National Defense Authorization Act for Fiscal Year 2017

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National Defense Authorization Act for Fiscal Year 2017
Great Seal of the United States
Long title An act to authorize appropriations for fiscal year 2017 for military activities of the Department of Defense, for military construction, and for defense activities of the Department of Energy, to prescribe military personnel strengths for such fiscal year, and for other purposes.
Acronyms (colloquial) NDAA 17
Enacted by the 114th United States Congress
Citations
Public law Pub.L. 114–328
Legislative history

The National Defense Authorization Act for Fiscal Year 2017 (H.R. 4909; NDAA 2017) is a United States proposed federal bill which specifies the budget and expenditures of the United States Department of Defense (DOD) for Fiscal Year 2017.

History[edit]

National Defense Authorization Act for Fiscal Year 2017 law also authorizes "Department of Energy national security programs", benefits for military personnel and their families, and includes "authorities to facilitate" ongoing international operations for the Fiscal Year 2017. It includes a new bill passed against Russian propaganda to counter the spread of biased information.[citation needed] "Also called the Countering Information Warfare Act of 2016 (S. 2692)".[citation needed] The total of $618.7 billion in spending, over $67 billion of which is destined for the overseas contingency operations account. It notably leaves restrictions in place on transferring Guantanamo Bay detainees to the United States mainland, and elevates Cyber Command to combatant command status.[1][2]

On March 20, 2017, President Donald Trump sent a presidential memorandum to the Secretary of State delegating the functions and authorities vested in the President by section 3132 of the National Defense Authorization Act for Fiscal Year 2017 (Public Law 114-328).[3][4] On September 8, 2017, President Trump sent a memorandum to the Secretary of State and Secretary of the Treasury with further delegations to the financial sanctions of certain countries on the list under section 1263 of the Global Magnitsky Human Rights Accountability Act.[5][6][7]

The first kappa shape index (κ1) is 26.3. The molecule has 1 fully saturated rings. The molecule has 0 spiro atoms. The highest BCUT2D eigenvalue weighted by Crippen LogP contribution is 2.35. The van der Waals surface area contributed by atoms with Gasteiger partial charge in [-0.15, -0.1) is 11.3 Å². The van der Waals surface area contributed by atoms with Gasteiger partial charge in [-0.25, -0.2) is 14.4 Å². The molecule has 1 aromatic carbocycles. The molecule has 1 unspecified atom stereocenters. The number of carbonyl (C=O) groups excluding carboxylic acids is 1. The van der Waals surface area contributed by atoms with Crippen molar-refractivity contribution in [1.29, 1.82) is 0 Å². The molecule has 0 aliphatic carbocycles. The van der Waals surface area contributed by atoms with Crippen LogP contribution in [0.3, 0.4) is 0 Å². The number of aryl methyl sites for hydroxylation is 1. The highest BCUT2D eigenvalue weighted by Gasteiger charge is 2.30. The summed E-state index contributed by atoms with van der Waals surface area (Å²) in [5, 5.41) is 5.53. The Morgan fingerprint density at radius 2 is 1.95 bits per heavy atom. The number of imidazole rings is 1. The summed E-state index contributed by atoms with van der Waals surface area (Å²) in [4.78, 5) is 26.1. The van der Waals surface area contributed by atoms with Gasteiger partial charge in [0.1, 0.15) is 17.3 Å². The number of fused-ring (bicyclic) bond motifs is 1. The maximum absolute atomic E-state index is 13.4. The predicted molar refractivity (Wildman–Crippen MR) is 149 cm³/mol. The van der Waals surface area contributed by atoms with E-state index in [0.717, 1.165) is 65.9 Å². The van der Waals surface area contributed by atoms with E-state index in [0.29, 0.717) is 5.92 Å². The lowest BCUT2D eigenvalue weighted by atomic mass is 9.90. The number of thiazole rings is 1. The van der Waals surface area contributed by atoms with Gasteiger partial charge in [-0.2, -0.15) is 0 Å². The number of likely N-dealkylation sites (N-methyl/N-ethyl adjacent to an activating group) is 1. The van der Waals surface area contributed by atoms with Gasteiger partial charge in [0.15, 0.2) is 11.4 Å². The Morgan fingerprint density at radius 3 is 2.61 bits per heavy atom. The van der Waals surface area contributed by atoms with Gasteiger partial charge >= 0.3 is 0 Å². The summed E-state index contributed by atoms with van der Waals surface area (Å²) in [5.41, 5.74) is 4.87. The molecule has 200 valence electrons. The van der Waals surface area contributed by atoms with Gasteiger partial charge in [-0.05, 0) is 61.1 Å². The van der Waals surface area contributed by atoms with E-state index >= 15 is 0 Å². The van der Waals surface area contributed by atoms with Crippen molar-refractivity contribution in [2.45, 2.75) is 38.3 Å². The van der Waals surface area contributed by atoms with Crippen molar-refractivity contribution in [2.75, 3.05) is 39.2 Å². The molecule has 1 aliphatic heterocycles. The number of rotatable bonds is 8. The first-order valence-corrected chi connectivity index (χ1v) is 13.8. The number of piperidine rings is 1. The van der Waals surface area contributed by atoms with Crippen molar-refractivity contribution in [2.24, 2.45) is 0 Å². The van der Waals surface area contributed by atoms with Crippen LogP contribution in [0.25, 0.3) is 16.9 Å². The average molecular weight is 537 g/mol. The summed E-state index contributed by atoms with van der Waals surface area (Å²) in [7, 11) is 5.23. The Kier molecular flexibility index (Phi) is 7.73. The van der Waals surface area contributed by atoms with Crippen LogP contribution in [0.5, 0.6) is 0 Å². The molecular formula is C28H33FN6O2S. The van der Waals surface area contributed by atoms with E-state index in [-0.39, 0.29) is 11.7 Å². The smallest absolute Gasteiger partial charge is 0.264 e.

See also[edit]

References[edit]

  1. ^ KHEEL, REBECCA. "Obama signs annual defense policy bill into law". The Hill. The Hill. Retrieved 24 December 2016. 
  2. ^ Zengerle, Patricia. "U.S. Congress passes $618.7 billion annual defense bill". Reuters. Reuters. Retrieved 24 December 2016. 
  3. ^ Office of the Press Secretary (March 20, 2017). "Presidential Memorandum on the Delegation of Authority Under the National Defense Authorization Act for Fiscal Year 2017". whitehouse.gov. Washington, D.C.: White House. Retrieved March 21, 2017. 
  4. ^ "Delegation of Authority Under the National Defense Authorization Act for Fiscal Year 2017" (PDF). Federal Register. Washington, D.C.: National Archives and Records Administration. April 8, 2017. Archived from the original on April 10, 2017. Retrieved April 8, 2017. 
  5. ^ Office of the Press Secretary (September 8, 2017). "Presidential Memorandum regarding the Delegation of Authority under the Global Magnitsky Human Rights Accountability Act". whitehouse.gov. Washington, D.C.: White House. Retrieved October 3, 2017. 
  6. ^ "Delegation of Authority under the Global Magnitsky Human Rights Accountability Act". News For The World. Singapore: Blogger. WordPress. September 9, 2017. Archived from the original on October 4, 2017. Retrieved October 3, 2017. 
  7. ^ "Delegation of Authority under the Global Magnitsky Human Rights Accountability Act to the Secretary of State and the Secretary of the Treasury, 201" (PDF). Federal Register. Washington, D.C.: National Archives and Records Administration. September 8, 2017. Archived from the original on September 28, 2017. Retrieved October 3, 2017.